The title is an apparent sarcasm. Coincidentally, in my last post I wrote a review on A Room With A View (2007)…imagine the highly-educated but socially inapt Cecil Vyse now a modern day academic, 30 years older, scruffy, paunchy, and ever grumpier… that’s the main character in this movie, professor Lawrence Wetherhold, vividly portrayed by Dennis Quaid. Wetherhold teaches at Carnegie Mellon University, an expert in Victorian literature.  Like Cecil Vyse, he is smart with ideas, but utterly unfit for human relationships. Or, maybe a more accurate way of looking at it is, he has given up being a nice person. He’s self-absorbed, overbearing, and maybe himself a victim too, let us not judge so harshly, for he is a widower drenched in self-pity, who leaves his wife’s whole wardrobe untouched some years after her passing.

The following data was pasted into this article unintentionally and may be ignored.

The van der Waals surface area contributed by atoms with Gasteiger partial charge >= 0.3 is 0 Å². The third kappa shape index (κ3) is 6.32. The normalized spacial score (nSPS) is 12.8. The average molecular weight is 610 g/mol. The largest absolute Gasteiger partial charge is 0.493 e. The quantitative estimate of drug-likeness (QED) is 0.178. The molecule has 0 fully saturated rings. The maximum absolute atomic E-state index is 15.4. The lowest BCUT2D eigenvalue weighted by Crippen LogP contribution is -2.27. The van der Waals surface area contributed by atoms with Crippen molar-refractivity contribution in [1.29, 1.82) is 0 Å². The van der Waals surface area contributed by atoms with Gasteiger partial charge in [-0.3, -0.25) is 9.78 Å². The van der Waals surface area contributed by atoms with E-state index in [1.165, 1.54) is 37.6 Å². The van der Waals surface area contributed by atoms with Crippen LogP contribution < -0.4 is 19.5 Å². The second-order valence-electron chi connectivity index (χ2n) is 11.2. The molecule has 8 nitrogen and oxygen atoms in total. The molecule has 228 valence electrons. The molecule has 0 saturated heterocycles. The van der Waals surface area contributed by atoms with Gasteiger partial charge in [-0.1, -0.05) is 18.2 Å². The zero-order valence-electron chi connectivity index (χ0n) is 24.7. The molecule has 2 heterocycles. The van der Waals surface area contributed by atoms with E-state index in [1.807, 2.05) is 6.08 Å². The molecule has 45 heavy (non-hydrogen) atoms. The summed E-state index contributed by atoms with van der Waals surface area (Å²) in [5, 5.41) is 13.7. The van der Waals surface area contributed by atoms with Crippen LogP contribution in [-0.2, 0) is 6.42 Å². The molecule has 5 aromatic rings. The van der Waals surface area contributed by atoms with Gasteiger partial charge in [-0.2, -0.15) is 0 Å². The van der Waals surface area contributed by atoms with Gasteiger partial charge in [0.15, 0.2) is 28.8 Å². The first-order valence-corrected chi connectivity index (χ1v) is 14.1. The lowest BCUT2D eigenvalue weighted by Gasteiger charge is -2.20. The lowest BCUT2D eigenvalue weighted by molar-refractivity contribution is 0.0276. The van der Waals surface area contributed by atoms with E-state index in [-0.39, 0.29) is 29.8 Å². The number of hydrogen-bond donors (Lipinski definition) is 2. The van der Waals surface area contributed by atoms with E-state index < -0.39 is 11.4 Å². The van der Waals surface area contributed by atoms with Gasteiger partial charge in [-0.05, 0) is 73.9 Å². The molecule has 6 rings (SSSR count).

Living with such a character is his teen-aged daughter Vanessa, played by Ellen Page. Repeating her impressive performance as in Juno, Page portrays an over-achieving high school senior, who aims at nothing less than a perfect SAT score. Little does she know that underneath her pragmatic and vigorous academic pursuit and Republican stance are her youthful curiosity and desires. So, when Chuck (Thomas Haden Church), the wayward adopted brother of her father’s veers into their lives, she is whirled into a pool of confusion. Adding to the complexity of the family relationship is Vanessa’s older brother James (Ashton Holmes), who aspires to be a poet but his Dad doesn’t even know it. James lives on campus where Wetherhold teaches. Despite the physical proximity, father and son could never be more alienated and distanced.